Student Development Administrators and Counselors
Sunday, June 24, 2001
Facilitator: Jack Bautsch
Recorder: Maria Guevara-Lee
1. What were the critical issues emerging from the morning session? (Critical Problems and Issues, Part I)
· Architecture – many of our definitions have become obsolete. The perception of our role within the college must change particularly with interactions with faculty. Better linkages between student development and faculty must become the focus. The Community College of Baltimore County (CCBC) cited the “Powerful Partnerships” report from the American Association of Higher Education as an effective tool.
· Distance Learning – how to best develop support services for distance learners. The Seattle Community College District has created a position that coordinates student support services for distance learners.
· Legal Issues – concerns were expressed regarding students’ right to privacy and technological advances now available to student development teams.
· Student Goals – problems with accurate tracking of students’ intent and institution’s definition of successful completers.
· Research – lack of documentation tying learning outcomes and student development. Student learning … the cognitive and non-cognitive. Those skills which are transferable inside and outside the school environment. The definition of learning outcomes needs to be broadened to include development services as well as instruction. Many of us are teaching either Human Development Courses and/or teaching in Coordinated Studies Programs, this needs to be communicated to the institution.
2. What strategies are needed to enhance the Learning College culture?
· Develop cross-functional teams with instruction and student development, sharing the same vocabulary. Now in its third year, CCBC has established a Council for Innovation and Student Learning that pairs instruction and development staff. Powerful connections made when teams teach together.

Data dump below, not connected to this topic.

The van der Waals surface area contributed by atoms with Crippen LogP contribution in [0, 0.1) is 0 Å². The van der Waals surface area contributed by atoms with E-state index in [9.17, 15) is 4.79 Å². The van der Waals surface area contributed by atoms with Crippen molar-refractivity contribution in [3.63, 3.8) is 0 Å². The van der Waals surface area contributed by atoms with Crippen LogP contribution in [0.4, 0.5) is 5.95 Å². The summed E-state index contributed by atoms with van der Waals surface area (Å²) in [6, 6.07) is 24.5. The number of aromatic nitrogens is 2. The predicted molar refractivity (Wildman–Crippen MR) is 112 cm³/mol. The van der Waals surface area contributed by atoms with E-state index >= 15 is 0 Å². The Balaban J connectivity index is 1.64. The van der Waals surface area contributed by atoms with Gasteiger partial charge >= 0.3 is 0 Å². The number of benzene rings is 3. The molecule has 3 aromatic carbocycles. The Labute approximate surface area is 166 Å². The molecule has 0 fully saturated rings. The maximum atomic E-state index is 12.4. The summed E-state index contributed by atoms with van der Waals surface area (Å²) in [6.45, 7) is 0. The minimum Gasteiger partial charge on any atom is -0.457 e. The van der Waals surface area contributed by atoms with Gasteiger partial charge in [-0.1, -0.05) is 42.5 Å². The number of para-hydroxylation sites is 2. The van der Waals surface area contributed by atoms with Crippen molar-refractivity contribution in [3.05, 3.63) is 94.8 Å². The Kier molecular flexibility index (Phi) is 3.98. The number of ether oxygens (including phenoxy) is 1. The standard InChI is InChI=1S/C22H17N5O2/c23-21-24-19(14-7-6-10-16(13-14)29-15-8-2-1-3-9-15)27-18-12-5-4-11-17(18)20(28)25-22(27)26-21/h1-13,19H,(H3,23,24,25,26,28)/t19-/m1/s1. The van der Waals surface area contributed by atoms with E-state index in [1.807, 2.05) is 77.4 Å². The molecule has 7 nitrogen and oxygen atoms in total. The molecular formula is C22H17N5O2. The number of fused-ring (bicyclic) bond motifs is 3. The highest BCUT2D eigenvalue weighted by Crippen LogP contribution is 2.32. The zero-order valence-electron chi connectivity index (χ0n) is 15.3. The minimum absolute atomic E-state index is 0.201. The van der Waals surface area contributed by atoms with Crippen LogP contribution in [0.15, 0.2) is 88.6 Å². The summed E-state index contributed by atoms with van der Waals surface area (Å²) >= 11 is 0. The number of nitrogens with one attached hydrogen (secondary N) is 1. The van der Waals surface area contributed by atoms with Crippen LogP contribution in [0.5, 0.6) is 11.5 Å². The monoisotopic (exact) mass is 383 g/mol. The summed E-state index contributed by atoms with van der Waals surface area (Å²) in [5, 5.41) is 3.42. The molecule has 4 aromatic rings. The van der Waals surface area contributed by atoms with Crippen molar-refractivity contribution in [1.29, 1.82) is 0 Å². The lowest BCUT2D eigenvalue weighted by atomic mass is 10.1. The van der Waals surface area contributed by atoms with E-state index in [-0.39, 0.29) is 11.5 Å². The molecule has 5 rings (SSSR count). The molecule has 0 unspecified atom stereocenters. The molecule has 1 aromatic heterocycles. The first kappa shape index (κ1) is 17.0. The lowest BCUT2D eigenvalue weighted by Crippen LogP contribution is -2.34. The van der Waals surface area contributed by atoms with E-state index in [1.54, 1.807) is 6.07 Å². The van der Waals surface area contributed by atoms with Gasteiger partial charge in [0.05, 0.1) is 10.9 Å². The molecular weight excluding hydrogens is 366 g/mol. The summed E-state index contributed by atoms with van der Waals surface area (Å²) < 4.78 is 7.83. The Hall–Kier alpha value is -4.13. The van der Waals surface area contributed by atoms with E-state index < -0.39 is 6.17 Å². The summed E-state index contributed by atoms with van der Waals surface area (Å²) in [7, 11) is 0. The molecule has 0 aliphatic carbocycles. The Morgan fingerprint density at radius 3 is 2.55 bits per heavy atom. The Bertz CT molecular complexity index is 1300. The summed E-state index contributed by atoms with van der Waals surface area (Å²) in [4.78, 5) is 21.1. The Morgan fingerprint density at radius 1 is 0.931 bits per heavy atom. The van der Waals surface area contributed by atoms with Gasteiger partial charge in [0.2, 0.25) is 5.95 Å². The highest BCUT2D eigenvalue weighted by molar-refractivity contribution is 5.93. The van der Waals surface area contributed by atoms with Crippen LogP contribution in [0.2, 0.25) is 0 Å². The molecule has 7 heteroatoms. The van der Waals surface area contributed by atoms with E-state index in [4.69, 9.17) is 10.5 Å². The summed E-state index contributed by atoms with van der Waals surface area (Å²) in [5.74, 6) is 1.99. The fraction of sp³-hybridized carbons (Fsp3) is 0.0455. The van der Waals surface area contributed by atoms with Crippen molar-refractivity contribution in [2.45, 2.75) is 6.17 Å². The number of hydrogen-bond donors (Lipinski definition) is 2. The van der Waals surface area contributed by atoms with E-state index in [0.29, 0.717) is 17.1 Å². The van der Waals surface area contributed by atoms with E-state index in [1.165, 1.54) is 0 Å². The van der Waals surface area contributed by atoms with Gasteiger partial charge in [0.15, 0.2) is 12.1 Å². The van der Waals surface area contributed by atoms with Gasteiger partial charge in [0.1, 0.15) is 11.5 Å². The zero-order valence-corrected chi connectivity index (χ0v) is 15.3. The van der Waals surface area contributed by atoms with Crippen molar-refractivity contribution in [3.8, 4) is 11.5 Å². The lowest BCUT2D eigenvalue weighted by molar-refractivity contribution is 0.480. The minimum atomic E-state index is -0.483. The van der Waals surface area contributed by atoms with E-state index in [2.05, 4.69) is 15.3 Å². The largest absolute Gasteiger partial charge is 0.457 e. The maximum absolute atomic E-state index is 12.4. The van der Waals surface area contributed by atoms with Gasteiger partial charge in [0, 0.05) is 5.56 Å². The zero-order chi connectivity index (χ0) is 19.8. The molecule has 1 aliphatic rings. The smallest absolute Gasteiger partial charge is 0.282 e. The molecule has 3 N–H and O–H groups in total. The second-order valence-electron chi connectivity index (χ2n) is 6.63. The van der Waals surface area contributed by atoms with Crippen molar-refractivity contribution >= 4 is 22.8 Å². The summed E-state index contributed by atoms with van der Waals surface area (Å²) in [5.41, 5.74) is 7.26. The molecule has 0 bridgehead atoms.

· Involve student development teams in all areas of the college. These to include participation in non-traditional arenas for example teaching within learning communities, serving on curriculum review committees and on faculty hiring committees. “Infuse development into the fabric of every day life” was the quote from the Community College of Denver where barriers have been explored with the participation of students. Their findings: it narrows down to communication, informing the college community of our role and documenting our successes.
· Lane Community College offers a course which links student success, diversity and career exploration. It is taught by counselors and has worked well in legitimizing student development’s role in student learning. Similarly, Cascadia Community College’s Student Success Facilitators teach educational planning and career portions of their College 101, College Strategies. Unlike at other colleges, students at Cascadia are required to successfully complete College Strategies as a condition of graduation, thus providing student development with on-going visibility in the classroom environment.
· Lane Community College uses a “neighborhood” model which pairs a counselor and an advisor to an instructional division where they work directly with faculty. This is how they are “woven into the fabric” of their college. At Cascadia, (where faculty are grouped by learning outcome, not by discipline) all fulltime Student Success Services Team members serve on the Learning Outcome Teams with faculty, staff and administrators to develop the tools for measuring/evaluating stated outcome.
· The student development team from Community College of Baltimore County now integrates their goals and objectives for student learning to their strategic plan and to their budget. Research linking student development and student learning is coming in form of dissertation from a member of their team.
· Open Enrollment – a question arose regarding community college policy of providing access to all learners. Admissions into specific programs and enforcement of prerequisites vary widely among the schools represented. Is it time to re-examine? We could lead the discussion and make decisions based on research.
3. How are we doing? This conversation centered around areas of weakness or in need for improvement in: